Good Morning, Dad….
It’s the one year mark today. I can’t believe it’s been a year. And I can’t believe I haven’t written in five months. I have so much to share with you. But first, let me just tell you how much I miss you. How not a day goes by that I don’t tell someone about you. How I STILL pick up the phone to call you. How much I miss your laugh. How much I miss hearing about how many reps you did at the gym. How much I miss having you as my cheerleader. I miss all of those things. Every Single Day.
And in the same breath as missing you (mainly because I don’t think I really take a breath without missing you), I think of all the things that have gone on in this past year, and I smile about so much. Just as you would have wanted.
BUT FIRST, a story about the day after you died……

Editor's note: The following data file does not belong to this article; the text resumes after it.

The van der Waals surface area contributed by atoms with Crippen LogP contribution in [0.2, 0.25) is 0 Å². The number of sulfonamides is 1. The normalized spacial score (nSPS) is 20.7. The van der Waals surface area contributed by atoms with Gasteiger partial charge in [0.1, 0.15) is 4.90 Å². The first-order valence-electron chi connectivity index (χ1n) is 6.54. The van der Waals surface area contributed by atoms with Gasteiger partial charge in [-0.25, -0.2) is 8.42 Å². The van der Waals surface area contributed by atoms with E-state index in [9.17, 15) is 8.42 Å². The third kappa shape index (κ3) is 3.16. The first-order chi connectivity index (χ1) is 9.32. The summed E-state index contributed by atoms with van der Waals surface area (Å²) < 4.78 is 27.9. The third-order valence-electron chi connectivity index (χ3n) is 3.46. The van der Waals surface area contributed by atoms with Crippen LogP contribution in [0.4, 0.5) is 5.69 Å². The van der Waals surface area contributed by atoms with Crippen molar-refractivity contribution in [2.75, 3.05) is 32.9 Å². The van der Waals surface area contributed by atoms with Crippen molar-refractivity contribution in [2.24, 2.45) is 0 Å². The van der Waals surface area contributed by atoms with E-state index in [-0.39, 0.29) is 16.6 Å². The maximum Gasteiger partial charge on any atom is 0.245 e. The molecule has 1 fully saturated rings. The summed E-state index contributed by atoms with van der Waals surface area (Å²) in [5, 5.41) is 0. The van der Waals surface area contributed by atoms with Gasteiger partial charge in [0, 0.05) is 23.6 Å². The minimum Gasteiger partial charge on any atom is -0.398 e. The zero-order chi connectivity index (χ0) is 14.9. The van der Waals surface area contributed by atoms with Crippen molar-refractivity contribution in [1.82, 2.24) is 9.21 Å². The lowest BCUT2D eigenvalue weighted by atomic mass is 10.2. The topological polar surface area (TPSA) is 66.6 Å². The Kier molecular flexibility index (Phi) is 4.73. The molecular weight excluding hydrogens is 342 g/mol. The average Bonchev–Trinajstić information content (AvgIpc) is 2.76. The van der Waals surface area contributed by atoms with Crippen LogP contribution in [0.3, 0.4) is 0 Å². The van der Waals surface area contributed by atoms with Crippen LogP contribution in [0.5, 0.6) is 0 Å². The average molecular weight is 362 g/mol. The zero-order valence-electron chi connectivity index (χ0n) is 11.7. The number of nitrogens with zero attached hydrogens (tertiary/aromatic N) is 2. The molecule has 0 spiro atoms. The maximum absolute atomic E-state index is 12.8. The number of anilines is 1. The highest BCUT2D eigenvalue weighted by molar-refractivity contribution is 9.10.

The day after you died, Danny and I were sorting through some of your things and found ourselves in the basement looking through boxes of paperwork (I’m not sure why you had check registers from 1979, btw,but you did). As we moved all those boxes, we found more boxes behind them. Inside of those hidden boxes were pennies. We all knew you had a large penny collection. But really, a large penny collection can mean so many things. As it turns out, your collection was OUTRAGEOUS! You had 600,000 pennies, dad. SIX HUNDRED THOUSAND. I mean, seriously. That’s crazy. We knew those pennies couldn’t stick around any longer. They had to go to the bank. Danny and I joked this was your last word about exercise to us. “Oh, here you go, kids……time to carry 3 TONS of pennies upstairs and to the car. And then carry them again into the bank. Oh, and while you’re at it, you’ll have to unroll them all, because the bank doesn’t take rolled coins anymore.” So Danny and I (mostly Danny) carried the pennies upstairs and to the car (we took four separate trips to many banks). We didn’t realize the fact we had to unroll the pennies until we got to the bank. So we stood at the change machine and set up shop. We broke open the pennies into big containers and then dumped them into the machine. Over and over and over again. Until we broke the machine. And then we went to a different bank. Until we broke that machine. And then we ended up at a bank in Alabama. Where we broke that machine. And then back to the original bank, because they fixed their machine. And then we broke that one. It was insane. But all the while, YOU continued to connect with people. Everyone was curious about our penny collection. And so we told them about you. And they walked away with the biggest smile on their faces. And I gave little collections to kids that came in the bank. When we broke the change machine at your home bank for the last time, I gave your favorite banker one of your lucky pennies to remember you by. She loved you. And me giving her that penny will come back around to more recent days (that’s foreshadowing, which Danny says I’m not very good at). But really, the story of the penny I gave to the teller will become a story later in this letter to you. Before I get to all that, let me just say that depositing 6K in pennies is a wild journey. One of the best parts is that the change machine spit out the wheat back pennies, and those were always your favorites. And mine, too. So we’ve been able to share those wheat backs with your friends and family. I even got a tattoo of one. In your memory. Every time I pick up my guitar to play, that penny is looking right at me, and I love it. You’re with me. Always.